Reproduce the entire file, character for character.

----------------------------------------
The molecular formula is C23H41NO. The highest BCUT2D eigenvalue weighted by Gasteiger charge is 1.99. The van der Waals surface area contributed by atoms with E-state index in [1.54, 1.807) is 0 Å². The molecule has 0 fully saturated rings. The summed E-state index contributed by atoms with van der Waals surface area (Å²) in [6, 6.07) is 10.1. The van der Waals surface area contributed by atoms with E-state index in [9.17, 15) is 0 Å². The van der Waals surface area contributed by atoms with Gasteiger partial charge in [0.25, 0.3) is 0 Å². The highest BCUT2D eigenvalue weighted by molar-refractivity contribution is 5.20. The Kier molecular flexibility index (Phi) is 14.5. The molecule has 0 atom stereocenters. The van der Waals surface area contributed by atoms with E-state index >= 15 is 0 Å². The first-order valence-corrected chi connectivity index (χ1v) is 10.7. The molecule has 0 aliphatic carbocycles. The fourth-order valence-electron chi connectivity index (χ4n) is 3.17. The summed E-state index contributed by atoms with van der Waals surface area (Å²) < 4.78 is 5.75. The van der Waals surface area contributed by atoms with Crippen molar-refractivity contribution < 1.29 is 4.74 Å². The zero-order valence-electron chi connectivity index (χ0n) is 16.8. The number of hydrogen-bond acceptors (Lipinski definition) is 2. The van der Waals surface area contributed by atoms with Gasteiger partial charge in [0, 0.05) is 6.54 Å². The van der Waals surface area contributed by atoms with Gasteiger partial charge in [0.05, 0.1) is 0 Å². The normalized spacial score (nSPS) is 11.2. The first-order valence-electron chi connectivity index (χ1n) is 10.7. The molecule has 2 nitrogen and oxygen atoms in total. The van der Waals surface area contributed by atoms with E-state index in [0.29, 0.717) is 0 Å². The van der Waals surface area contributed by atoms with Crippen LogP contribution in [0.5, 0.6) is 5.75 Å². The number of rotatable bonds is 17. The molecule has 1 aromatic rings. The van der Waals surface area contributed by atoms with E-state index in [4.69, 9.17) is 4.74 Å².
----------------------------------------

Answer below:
The molecular formula is C23H41NO. The highest BCUT2D eigenvalue weighted by Gasteiger charge is 1.99. The van der Waals surface area contributed by atoms with E-state index in [1.54, 1.807) is 0 Å². The molecule has 0 fully saturated rings. The summed E-state index contributed by atoms with van der Waals surface area (Å²) in [6, 6.07) is 10.1. The van der Waals surface area contributed by atoms with E-state index in [9.17, 15) is 0 Å². The van der Waals surface area contributed by atoms with Gasteiger partial charge in [0.25, 0.3) is 0 Å². The highest BCUT2D eigenvalue weighted by molar-refractivity contribution is 5.20. The Kier molecular flexibility index (Phi) is 14.5. The molecule has 0 atom stereocenters. The van der Waals surface area contributed by atoms with E-state index >= 15 is 0 Å². The first-order valence-corrected chi connectivity index (χ1v) is 10.7. The molecule has 0 aliphatic carbocycles. The fourth-order valence-electron chi connectivity index (χ4n) is 3.17. The summed E-state index contributed by atoms with van der Waals surface area (Å²) < 4.78 is 5.75. The van der Waals surface area contributed by atoms with Crippen molar-refractivity contribution < 1.29 is 4.74 Å². The zero-order valence-electron chi connectivity index (χ0n) is 16.8. The number of hydrogen-bond acceptors (Lipinski definition) is 2. The van der Waals surface area contributed by atoms with Gasteiger partial charge in [0, 0.05) is 6.54 Å². The van der Waals surface area contributed by atoms with Gasteiger partial charge in [0.05, 0.1) is 0 Å². The normalized spacial score (nSPS) is 11.2. The first-order valence-electron chi connectivity index (χ1n) is 10.7. The molecule has 2 nitrogen and oxygen atoms in total. The van der Waals surface area contributed by atoms with E-state index in [0.29, 0.717) is 0 Å². The van der Waals surface area contributed by atoms with Crippen LogP contribution in [0.5, 0.6) is 5.75 Å². The number of rotatable bonds is 17. The molecule has 1 aromatic rings. The van der Waals surface area contributed by atoms with E-state index in [4.69, 9.17) is 4.74 Å².